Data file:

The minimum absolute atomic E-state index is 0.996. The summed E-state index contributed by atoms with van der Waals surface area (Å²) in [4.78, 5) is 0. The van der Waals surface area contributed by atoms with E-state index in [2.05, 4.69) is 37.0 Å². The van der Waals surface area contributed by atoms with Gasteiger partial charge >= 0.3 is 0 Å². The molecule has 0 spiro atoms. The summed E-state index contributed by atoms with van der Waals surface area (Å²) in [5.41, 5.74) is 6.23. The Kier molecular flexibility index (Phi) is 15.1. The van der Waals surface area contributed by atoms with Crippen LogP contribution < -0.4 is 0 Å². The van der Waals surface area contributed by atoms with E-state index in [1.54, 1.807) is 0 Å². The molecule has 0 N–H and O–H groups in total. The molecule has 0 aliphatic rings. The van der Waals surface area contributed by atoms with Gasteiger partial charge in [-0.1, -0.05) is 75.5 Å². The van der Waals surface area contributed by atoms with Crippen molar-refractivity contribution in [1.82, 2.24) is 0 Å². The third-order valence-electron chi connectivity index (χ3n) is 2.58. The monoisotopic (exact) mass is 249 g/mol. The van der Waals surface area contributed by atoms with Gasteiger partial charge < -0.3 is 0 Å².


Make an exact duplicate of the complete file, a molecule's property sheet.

The minimum absolute atomic E-state index is 0.996. The summed E-state index contributed by atoms with van der Waals surface area (Å²) in [4.78, 5) is 0. The van der Waals surface area contributed by atoms with E-state index in [2.05, 4.69) is 37.0 Å². The van der Waals surface area contributed by atoms with Gasteiger partial charge >= 0.3 is 0 Å². The molecule has 0 spiro atoms. The summed E-state index contributed by atoms with van der Waals surface area (Å²) in [5.41, 5.74) is 6.23. The Kier molecular flexibility index (Phi) is 15.1. The van der Waals surface area contributed by atoms with Crippen LogP contribution < -0.4 is 0 Å². The van der Waals surface area contributed by atoms with E-state index in [1.54, 1.807) is 0 Å². The molecule has 0 N–H and O–H groups in total. The molecule has 0 aliphatic rings. The van der Waals surface area contributed by atoms with Gasteiger partial charge in [-0.1, -0.05) is 75.5 Å². The van der Waals surface area contributed by atoms with Crippen molar-refractivity contribution in [1.82, 2.24) is 0 Å². The third-order valence-electron chi connectivity index (χ3n) is 2.58. The monoisotopic (exact) mass is 249 g/mol. The van der Waals surface area contributed by atoms with Gasteiger partial charge < -0.3 is 0 Å².